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Joseph Pearce

Joseph Pearce
Joseph Pearce is a Senior Contributor to The Imaginative Conservative. He is Senior Editor at the Augustine Institute, and Tolkien & Lewis Chair in Literary Studies at Holy Apostles College & Seminary. He is editor of the St. Austin Review, series editor of the Ignatius Critical Editions, and executive director of Catholic Courses. His books include The Quest for Shakespeare, Tolkien: Man and Myth, The Unmasking of Oscar Wilde, C. S. Lewis and The Catholic Church, Literary Converts, Wisdom and Innocence: A Life of G.K. Chesterton, Solzhenitsyn: A Soul in Exile, and Old Thunder: A Life of Hilaire Belloc.
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Usury was a hot topic in William Shakespeare’s day, and one which divided people on religious lines. It is interesting, therefore, that Shakespeare takes the Catholic side in the argument, as opposed to the Puritan position, a fact that surely heightens the possibility that Shylock is really a...
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The purpose of A History of the Church in 100 Objects is to show us that these objects from the past are themselves present to us today as tangible witnesses of unchanging and undying truths... A History of the Church in 100 Objects by Mike...
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To attempt to mould William Shakespeare into the image of what Evelyn Waugh called “our own deplorable epoch” is not merely absurd, it disqualifies those endeavouring to do so from being taken seriously as scholars or critics...

“Who today still speaks of the annihilation of the Armenians?” Who, one wonders, would ask such a question? The answer, surprisingly enough, is a certain Adolf Hitler who asked it rhetorically as a means of justifying the German...

Sin is the most normal thing of all throughout the ages of human experience. It is far more normal than virtue. There are always far more sinners than there are saints... “The Christian ideal has not been tried and found wanting. It has been found difficult;...
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With eyes wide open to the degradation we see all around us, we know that things are rotten in the modern world. Who can deny it? And yet there are more Christians in the world today than there have ever been in the past. The Church is...
west
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We should respond to the question of whether the West is worth defending by first asking the more important question of which West it is that we are being asked to defend... There are many people who...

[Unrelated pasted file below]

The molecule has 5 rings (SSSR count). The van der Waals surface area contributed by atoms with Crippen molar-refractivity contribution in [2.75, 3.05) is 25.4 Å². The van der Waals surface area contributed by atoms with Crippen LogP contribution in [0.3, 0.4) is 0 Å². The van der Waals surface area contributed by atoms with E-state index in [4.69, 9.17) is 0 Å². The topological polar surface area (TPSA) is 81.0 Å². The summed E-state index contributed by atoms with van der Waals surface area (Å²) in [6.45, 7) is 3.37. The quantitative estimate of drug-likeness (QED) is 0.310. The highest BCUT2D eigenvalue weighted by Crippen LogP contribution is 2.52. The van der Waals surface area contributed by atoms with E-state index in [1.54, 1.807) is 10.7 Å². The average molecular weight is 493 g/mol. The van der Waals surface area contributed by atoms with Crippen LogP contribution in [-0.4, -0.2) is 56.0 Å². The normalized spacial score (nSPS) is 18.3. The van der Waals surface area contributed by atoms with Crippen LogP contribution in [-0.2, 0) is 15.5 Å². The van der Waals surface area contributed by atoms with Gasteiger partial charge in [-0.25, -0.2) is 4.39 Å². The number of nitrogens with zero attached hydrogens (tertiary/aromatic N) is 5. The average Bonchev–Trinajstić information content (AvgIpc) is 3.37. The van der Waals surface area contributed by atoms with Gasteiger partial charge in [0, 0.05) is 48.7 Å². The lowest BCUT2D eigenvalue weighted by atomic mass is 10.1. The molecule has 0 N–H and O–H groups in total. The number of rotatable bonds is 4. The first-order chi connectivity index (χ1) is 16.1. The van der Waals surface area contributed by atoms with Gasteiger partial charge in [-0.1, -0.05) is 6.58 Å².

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The real test of normality is whether we consider the collective experience of human history to be more authentically normal than the current norms imposed by contemporary fads and fashions and the ascendant ideologies of which the fads and fashions are but the social expression...
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The death of Stephen Hawking has resurrected the debate about science and religion, and about physics and philosophy. Having famously declared that “philosophy is dead,” on the assumption or presumption that science was better equipped to ask and...
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The outcome of a recent court case, in which parents had taken a local school to court for refusing to re-enroll their children, signifies a victory for both Catholic schools and for religious freedom. "The...
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The concept of bearings and distances, or the orientation of man, was understood with illuminating lucidity by St. Thomas Aquinas. The ability to see anything clearly, he tells us, is connected to the presence or absence of humility. If we have humility, our eyes are opened to...
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At its deepest, Glenn Arbery's Bearings and Distances asks and endeavours brilliantly to answer the most difficult of questions: Why do bad things happen to good people? Why are the innocent corrupted?... Bearings & Distances by Glenn Arbery (346 pages, Wiseblood Books, 2015)
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It is always a dangerous and potentially deadly error to consider the enemy of our enemies to be our friend, patting him on the back while he is stabbing us in ours. The truth is that Dr. Harold Bloom is himself a servant of dark forces, which...
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Why should the sins of the guilty cause suffering to the guiltless? If God could prevent such suffering of the innocent victims of sin but refrains from doing so, isn’t he also to blame? Isn’t he in some way an accessory to the sin? In other words,...